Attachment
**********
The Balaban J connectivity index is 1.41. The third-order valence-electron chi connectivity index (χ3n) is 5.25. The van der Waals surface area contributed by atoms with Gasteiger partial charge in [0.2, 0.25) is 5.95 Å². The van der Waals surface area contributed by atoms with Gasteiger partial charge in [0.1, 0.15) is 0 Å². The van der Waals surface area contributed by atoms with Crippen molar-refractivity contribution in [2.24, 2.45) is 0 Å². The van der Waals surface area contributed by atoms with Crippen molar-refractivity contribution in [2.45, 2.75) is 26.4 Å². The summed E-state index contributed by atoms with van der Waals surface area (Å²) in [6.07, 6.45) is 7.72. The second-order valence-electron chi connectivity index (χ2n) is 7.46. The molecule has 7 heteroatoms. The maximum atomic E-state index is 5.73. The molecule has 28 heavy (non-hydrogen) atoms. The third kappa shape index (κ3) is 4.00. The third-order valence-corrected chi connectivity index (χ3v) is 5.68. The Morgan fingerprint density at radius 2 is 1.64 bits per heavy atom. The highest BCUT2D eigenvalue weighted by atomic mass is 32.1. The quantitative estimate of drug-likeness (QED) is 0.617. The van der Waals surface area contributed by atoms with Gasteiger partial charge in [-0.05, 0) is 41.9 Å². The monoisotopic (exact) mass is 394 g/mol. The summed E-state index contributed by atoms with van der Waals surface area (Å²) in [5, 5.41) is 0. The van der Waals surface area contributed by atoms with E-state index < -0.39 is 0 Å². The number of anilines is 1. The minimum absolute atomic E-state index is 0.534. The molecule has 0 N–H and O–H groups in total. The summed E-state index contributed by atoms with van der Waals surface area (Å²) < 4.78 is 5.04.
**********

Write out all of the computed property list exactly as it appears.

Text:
The Balaban J connectivity index is 1.41. The third-order valence-electron chi connectivity index (χ3n) is 5.25. The van der Waals surface area contributed by atoms with Gasteiger partial charge in [0.2, 0.25) is 5.95 Å². The van der Waals surface area contributed by atoms with Gasteiger partial charge in [0.1, 0.15) is 0 Å². The van der Waals surface area contributed by atoms with Crippen molar-refractivity contribution in [2.24, 2.45) is 0 Å². The van der Waals surface area contributed by atoms with Crippen molar-refractivity contribution in [2.45, 2.75) is 26.4 Å². The summed E-state index contributed by atoms with van der Waals surface area (Å²) in [6.07, 6.45) is 7.72. The second-order valence-electron chi connectivity index (χ2n) is 7.46. The molecule has 7 heteroatoms. The maximum atomic E-state index is 5.73. The molecule has 28 heavy (non-hydrogen) atoms. The third kappa shape index (κ3) is 4.00. The third-order valence-corrected chi connectivity index (χ3v) is 5.68. The Morgan fingerprint density at radius 2 is 1.64 bits per heavy atom. The highest BCUT2D eigenvalue weighted by atomic mass is 32.1. The quantitative estimate of drug-likeness (QED) is 0.617. The van der Waals surface area contributed by atoms with Gasteiger partial charge in [-0.05, 0) is 41.9 Å². The monoisotopic (exact) mass is 394 g/mol. The summed E-state index contributed by atoms with van der Waals surface area (Å²) in [5, 5.41) is 0. The van der Waals surface area contributed by atoms with E-state index < -0.39 is 0 Å². The number of anilines is 1. The minimum absolute atomic E-state index is 0.534. The molecule has 0 N–H and O–H groups in total. The summed E-state index contributed by atoms with van der Waals surface area (Å²) < 4.78 is 5.04.